In batches of 25, the weavers underwent a 60-day skill training, overcoming resistance from the men at home, giving up their contribution to the livelihood and running of the family. During the training, they learnt to take the warp in a warping drum, practice in the fly shuttle loom, develop designs, diversify products and also maintain records. In 18 months, 375 members have completed their training.
On completion of training, each weaver received a fly shuttle loom. With the prospects appearing good, the weavers provided bamboo and labor for construction of a 100 sq. ft weaving shed in their homes where floods would not damage them. "Earlier I couldn't take warp during rains as it required a large open ground but today with the warping drum I can take warp in a single room," Runa Doley of Matmora village told VillageSquare.in.
The training and practice in the new loom has increased the production efficiency up to a maximum of 250%. "Now I produce four mekhela chador in a month, when earlier I could make only one or two," Anima Taye of Sisitangoni village told VillageSquare.in.
The introduction of technology has not only improved production speed but also reduced the drudgery for the weavers. "Earlier I had to bend after every weft to throw the shuttle and I couldn't sleep at night because of the back pain. But now I weave at triple the usual speed without bending and without pain," Purnima Kaman told VillageSquare.in.
Weaving for the market
The women took a while to consider that handloom weaving could be taken up commercially and to deliver orders on time. Exposure through handloom exhibitions and community-led commercial enterprises has instilled in the weavers the need to complete orders on time and to move beyond the traditional use of yarn, color combination and design to suit market requirement. "Till two months back I wove only what my mother taught. Now I know warp measurement for different products and can weave any design developed in a graph paper," said Doley.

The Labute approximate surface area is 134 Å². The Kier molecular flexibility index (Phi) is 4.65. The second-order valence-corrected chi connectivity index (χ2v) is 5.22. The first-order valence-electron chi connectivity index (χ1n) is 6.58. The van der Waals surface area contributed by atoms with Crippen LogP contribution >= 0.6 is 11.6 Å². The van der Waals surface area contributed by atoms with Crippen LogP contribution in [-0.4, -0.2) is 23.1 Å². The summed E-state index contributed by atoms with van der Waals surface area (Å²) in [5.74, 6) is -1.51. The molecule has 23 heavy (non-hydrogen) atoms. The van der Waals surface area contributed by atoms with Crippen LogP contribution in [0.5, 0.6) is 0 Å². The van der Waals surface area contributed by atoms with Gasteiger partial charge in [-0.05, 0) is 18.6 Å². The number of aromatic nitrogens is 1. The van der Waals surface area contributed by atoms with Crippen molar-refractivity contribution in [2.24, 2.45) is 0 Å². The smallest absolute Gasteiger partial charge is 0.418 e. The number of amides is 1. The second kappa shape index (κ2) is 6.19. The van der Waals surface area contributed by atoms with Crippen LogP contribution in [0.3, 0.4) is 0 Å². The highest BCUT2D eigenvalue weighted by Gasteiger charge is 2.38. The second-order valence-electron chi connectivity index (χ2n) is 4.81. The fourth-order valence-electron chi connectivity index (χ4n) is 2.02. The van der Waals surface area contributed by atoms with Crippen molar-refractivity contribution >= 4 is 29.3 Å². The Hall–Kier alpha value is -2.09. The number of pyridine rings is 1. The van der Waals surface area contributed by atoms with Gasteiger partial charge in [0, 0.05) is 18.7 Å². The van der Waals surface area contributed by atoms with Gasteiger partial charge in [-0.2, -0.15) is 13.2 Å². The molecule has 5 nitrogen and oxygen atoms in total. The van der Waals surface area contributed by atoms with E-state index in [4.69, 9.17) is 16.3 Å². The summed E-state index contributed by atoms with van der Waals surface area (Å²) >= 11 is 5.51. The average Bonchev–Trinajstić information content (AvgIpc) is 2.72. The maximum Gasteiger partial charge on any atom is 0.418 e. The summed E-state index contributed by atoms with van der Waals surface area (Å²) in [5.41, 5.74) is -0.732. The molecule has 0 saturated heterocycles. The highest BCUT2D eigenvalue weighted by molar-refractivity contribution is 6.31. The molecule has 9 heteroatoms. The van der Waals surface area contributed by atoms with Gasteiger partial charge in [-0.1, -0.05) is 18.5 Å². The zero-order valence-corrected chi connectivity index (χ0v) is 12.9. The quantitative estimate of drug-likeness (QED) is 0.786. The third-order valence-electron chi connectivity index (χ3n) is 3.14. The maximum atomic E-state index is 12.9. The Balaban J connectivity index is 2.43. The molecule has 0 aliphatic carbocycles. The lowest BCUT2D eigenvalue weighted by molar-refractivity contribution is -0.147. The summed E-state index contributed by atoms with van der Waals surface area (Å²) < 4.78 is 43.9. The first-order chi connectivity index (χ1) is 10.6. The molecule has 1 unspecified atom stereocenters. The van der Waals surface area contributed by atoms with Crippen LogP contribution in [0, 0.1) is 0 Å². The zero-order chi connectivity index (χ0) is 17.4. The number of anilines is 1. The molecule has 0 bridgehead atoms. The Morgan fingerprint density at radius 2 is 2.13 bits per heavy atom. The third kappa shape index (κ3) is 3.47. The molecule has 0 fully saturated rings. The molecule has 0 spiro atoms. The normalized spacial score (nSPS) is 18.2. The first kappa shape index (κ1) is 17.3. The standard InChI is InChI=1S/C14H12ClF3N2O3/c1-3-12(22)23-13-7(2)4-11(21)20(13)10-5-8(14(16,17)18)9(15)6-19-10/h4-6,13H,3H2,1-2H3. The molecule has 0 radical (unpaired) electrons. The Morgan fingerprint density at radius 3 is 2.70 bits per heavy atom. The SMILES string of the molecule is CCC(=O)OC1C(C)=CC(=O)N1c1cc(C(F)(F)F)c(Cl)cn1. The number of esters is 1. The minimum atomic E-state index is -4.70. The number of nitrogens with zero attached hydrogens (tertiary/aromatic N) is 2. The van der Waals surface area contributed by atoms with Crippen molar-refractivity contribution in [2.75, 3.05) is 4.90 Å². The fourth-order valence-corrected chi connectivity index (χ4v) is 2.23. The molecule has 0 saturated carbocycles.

Besides the traditional wraps, now the women weave shawl, stole, table cloth, curtain, fabric for shirt, kurta etc. in diverse design and combination of colors. As a result, the range of buyers for their product has increased in comparison to earlier days, with the sale almost doubling in a month. "It was painful to weave a mekhela chador for a month and get just Rs 1,200 in return. Now I will earn more," Doley told VillageSquare.in.
The women came together as informal producer groups (PG). With the PG periodically purchasing yarn, the women avail of their working capital in the form of yarn at a minimal rate of interest. The weavers are free to sell the products on their own or through a company promoted by CML.
Out of the women who got trained, 200 weavers have already constructed their shed and started production in their new loom, with the working capital provided for about 3kg of yarn. The weavers have formed three PGs with 150 members in each. The PGs undertake collective direct selling to a few customers.
Timely marketing of the products and regular cash flow to the weavers is now a challenge. So the marketing channel will have to be strengthened and more organized. The nascent initiative shows that handloom weaving could change the lives of the Mising population in the flood-prone riverine area for better. There is a need for the state also to step in and to scale up the initiative.
Abdul Hamid works for Centre for Microfinance and Livelihood as Senior Program Manager. He worked with Professional Assistance for Development Action (PRADAN) for many years after graduating from Assam Agricultural University. Views are personal.
This article was first published on VillageSquare.in, a public-interest communications platform focused on rural India.